A corporate restructuring and bankruptcy BLOG

    Maybe Bed Bath & Beyond? Big Earn: Coins Property of the Estate, and Not So Good to Be The King

    What's News
    January 6, 2023

    Below is our initial take on recent bankruptcy-related developments:

    Bed Bath & Beyond Shares Plummet After Company Warns of Potential Bankruptcy | CNBC

    On Thursday, Bed Bath & Beyond warned the public of a potential bankruptcy, sending the company’s shares into a 25% plummet. The retailer has cited loss in revenue and customers, lack of inventory, and inability to refinance portions of its debt of nearly $1.2 billion in unsecured notes.

    S&K Take: A familiar story in retail, as another big box retailer looks primed to succumb to overleverage, too many locations and supply chain woes. It remains to be seen what form this restructuring takes, whether it is out of court or utilizes the protections of chapter 11. Regardless, this is likely the tip of the iceberg in 2023 as credit markets tighten and consumer sentiment weakens with inflation.

    Bankruptcy Judge Rules That Earn Account Assets Belong to Celsius | Axios

    A bankruptcy judge ruled on a potentially precedent-setting key legal issue in crypto-related bankruptcies, deciding that crypto assets deposited into the Celsius Network’s interest accounts belong to the firm, not the individuals.

    S&K Take: This is a big one. Judge Glenn finally ruled that coins in Earn accounts are property of the estate under the various terms of use employed by Celsius. He didn’t rule on Custody, Withhold or Borrow accounts, and left the door open to claims of individuals that differ from the standard account set up. The issue has been looming for months. It has some precedential value, although the determination will be fact-specific and made on a case-by-case basis. FTX and BlockFi, for example, had very different terms of use that did not explicitly spell out that the coins placed on the platform by a customer were becoming property of the platform.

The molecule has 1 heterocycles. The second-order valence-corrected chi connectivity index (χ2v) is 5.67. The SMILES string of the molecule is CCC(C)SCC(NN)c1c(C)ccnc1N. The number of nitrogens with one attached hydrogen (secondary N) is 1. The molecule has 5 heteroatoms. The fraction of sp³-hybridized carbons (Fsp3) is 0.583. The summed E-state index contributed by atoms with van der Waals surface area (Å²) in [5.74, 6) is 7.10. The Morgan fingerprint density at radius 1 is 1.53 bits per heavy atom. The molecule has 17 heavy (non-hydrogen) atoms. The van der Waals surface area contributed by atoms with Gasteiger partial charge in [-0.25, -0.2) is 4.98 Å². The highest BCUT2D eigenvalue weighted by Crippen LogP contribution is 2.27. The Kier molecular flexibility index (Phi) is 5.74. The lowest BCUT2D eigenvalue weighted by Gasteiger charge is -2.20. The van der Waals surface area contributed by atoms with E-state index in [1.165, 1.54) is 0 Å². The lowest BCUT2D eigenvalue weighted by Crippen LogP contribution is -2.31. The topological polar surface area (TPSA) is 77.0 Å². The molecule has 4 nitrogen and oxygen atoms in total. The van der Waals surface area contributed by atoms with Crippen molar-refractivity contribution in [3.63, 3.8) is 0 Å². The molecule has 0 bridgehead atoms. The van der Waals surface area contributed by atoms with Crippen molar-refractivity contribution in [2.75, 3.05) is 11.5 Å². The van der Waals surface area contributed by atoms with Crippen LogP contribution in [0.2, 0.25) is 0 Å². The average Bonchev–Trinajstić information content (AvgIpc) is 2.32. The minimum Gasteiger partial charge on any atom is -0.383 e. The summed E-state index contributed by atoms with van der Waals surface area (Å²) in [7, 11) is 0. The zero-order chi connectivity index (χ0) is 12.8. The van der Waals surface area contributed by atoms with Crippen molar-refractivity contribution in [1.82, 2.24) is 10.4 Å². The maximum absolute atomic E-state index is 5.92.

A Big Burger King Franchisee Declares Bankruptcy | Restaurant Business Online

    Citing revenue decreases and increased costs, TOMS King Holdings, one of the largest Burger King franchisees, has thrust its subsidiaries operating 90 stores in four states into Chapter 11 bankruptcy.

    S&K Take: Bankruptcy professionals have seen a few of these franchisee cases at this point. This case isn’t massive by most standards, with 90 locations and about $35.5 million in funded debt. While clearly different than Bed Bath & Beyond, the company cites a decrease in foot traffic, supply chain issues, inflation, an increase in wages and prohibitive rent payments as the reasons for bankruptcy. Feels like a retailapocalypse redux.

    The opinions expressed are those of the author(s) and do not necessarily reflect the views of the firm or its clients, or any of its or their respective affiliates. This article is for general information purposes and is not intended to be and should not be taken as legal advice.

    November 18, 2022

    This Week In Crypto Contagion



    Fill out the following form to receive our corporate restructuring and bankruptcy news and analysis.

    Group 25-1